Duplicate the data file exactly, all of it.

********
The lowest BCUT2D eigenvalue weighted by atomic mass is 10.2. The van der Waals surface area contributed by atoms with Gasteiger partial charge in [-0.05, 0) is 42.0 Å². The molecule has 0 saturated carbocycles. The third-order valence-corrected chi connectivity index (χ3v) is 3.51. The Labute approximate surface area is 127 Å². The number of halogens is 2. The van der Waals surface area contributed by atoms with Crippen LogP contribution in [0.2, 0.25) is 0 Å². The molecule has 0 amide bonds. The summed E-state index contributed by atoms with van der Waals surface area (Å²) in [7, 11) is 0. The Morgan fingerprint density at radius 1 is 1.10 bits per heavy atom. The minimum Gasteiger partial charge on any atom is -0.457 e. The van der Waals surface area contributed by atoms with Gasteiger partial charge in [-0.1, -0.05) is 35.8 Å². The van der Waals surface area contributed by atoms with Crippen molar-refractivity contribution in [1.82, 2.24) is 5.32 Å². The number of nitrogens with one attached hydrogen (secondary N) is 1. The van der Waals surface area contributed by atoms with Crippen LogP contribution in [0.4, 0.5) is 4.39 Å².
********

The lowest BCUT2D eigenvalue weighted by atomic mass is 10.2. The van der Waals surface area contributed by atoms with Gasteiger partial charge in [-0.05, 0) is 42.0 Å². The molecule has 0 saturated carbocycles. The third-order valence-corrected chi connectivity index (χ3v) is 3.51. The Labute approximate surface area is 127 Å². The number of halogens is 2. The van der Waals surface area contributed by atoms with Crippen LogP contribution in [0.2, 0.25) is 0 Å². The molecule has 0 amide bonds. The summed E-state index contributed by atoms with van der Waals surface area (Å²) in [7, 11) is 0. The Morgan fingerprint density at radius 1 is 1.10 bits per heavy atom. The minimum Gasteiger partial charge on any atom is -0.457 e. The van der Waals surface area contributed by atoms with Gasteiger partial charge in [-0.1, -0.05) is 35.8 Å². The van der Waals surface area contributed by atoms with Crippen molar-refractivity contribution in [1.82, 2.24) is 5.32 Å². The number of nitrogens with one attached hydrogen (secondary N) is 1. The van der Waals surface area contributed by atoms with Crippen LogP contribution in [0.4, 0.5) is 4.39 Å².